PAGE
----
If they want Boris out of power, Labour and Lib Dems will have to work together

By almost every measure, Boris Johnson and his ministers are failing us all, and the country can no longer wait for the opposition parties to get their act together and defeat this Government.

The woeful economic outlook speaks for itself, especially when compared to every major country bar Russia, while GP, hospital and ambulance waiting times remain shameful. 

Education doesn’t fare much better, with government spending on apprenticeships down 25% from 2010 on real-term levels. 

Compounding this, our global reputation is being sullied by the cruel Rwanda policy and the Northern Ireland Protocol Bill that could end up triggering a trade war and killing off hopes of a US trade deal, just as we teeter on the edge of stagflation. 

These are the big calls, and Johnson has fluffed them all. 

Last month, the number of Conservative seats lost to scandal or criminality during this parliament tripled. 

With Labour’s win in Wakefield, one of the ‘red wall’ seats they lost in 2019, and the Lib Dems’ success in Tiverton and Honiton, the Conservatives were given a bloody nose on June 23.

An unofficial Lib-Lab pact appeared to be at play, despite both parties still fielding candidates in both seats, but we must never read too much into by-election tea leaves. 

Parties are able to pour national resources into a small area, and as we saw in both Wakefield and Tiverton and Honiton, disgruntled Conservative voters can give their team a kicking, safe in the knowledge that it will have no impact on which party remains in charge. 

So, come a general election, non-aggression tactics by the left, such as those seemingly employed in the two by-elections last week, might be insufficient to dislodge this failing Government from Number 10. 

Indeed, my organisation Best for Britain released polling analysis last month showing the Labour lead would be wiped out if Reform UK stood down for the Conservatives and there’s no commensurate Lib-Lab collaboration to counteract it on the other side. 

Conversely, if the two parties manage to cooperate, they can form a coalition government without having to have an awkward conversation with the SNP.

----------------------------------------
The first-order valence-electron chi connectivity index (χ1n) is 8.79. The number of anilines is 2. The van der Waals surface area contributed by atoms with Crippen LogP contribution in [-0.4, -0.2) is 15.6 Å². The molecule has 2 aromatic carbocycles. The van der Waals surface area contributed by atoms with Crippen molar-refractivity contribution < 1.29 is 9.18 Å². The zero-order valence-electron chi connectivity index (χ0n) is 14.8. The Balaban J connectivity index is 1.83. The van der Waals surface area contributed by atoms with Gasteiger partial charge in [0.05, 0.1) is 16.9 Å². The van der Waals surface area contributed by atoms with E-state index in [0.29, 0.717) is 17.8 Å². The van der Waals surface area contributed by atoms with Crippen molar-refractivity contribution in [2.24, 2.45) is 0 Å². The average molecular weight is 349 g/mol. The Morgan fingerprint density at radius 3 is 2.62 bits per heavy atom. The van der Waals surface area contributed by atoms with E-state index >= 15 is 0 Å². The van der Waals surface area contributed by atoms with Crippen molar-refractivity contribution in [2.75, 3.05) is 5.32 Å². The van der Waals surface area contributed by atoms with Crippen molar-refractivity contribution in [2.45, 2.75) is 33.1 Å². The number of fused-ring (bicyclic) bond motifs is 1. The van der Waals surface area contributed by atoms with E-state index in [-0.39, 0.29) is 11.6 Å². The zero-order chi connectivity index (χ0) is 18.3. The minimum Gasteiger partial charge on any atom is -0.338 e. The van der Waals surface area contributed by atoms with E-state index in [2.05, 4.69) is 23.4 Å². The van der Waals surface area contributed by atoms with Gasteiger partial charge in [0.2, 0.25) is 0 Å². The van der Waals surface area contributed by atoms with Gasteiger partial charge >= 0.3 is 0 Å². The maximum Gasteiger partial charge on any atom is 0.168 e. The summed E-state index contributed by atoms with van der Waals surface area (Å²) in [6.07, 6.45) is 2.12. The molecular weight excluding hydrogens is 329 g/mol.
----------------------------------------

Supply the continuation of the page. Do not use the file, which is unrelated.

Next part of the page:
While it is understandable that Starmer may be reluctant to offer policies for an increasingly rudderless Johnson to appropriate, his lack of trademark ideas is only part of the problem. 

Recent polling showed that the words most associated with the Labour Leader were ‘boring’ and ‘bland’, arguably a more worrying red flag ahead of a showdown against Boris Johnson. 

You can’t learn charisma – and simply betting that the prime minister’s flaws will be enough to keep him out of office seems risky when you consider his unparalleled career of failing upwards. 

As for the Lib Dems, both of their by-election successes took a level of hyper-local campaigning ferocity which is unsustainable in dozens of target constituencies all at once. 

They also campaigned on important local issues such as opposing HS2 during their previous win in Chesham and Amersham. 

This is also easily done in a by-election, but in a nationwide campaign local concerns will run counter to the party’s national manifesto and they can expect the Conservatives to exploit any contradiction. 

These are issues not just for Labour, the Lib Dems and the rest of us working to see Johnson out on his ear, they are existential for the millions of people who are now much worse off after 12 years of Conservative misrule, the people who Labour in particular claim to represent. 

The moral case for the progressive parties to work together, for one election only, couldn’t be any clearer. In an emergency, people are waiting more than an hour for an ambulance and more than five hours in A&E. 

The number of parcels given out from food banks has gone from 60,000 in 2010 to more than 2million, and one in five Brits now lives in poverty. 

The cost of living crisis is getting worse, and those industries not suffering acute labour shortages are drowning in the costly red tape from the government’s botched Brexit deal. 

By our count, the Government has wastefully spent around £64billion since Johnson took office. 

Britain can’t wait another five years for the opposition parties to get it right – if they don’t collaborate, they will be condemning this country to years of inadequacy in government. 

Our polling analysis consistently shows that by cooperating in just a fraction of English constituencies, Labour, the Lib Dems and Green Party can lock the Tories out of power, and if they commit to bringing our voting system into the 21st Century, they need never do so again. 

With Johnson increasingly desperate and erratic we could be closer to an election than many realise and time is running out for opposition parties to do what is needed to win. 

The Conservatives are going to accuse Starmer of being in bed with the Lib Dems and the Greens anyway. He may as well get the electoral benefit from it.

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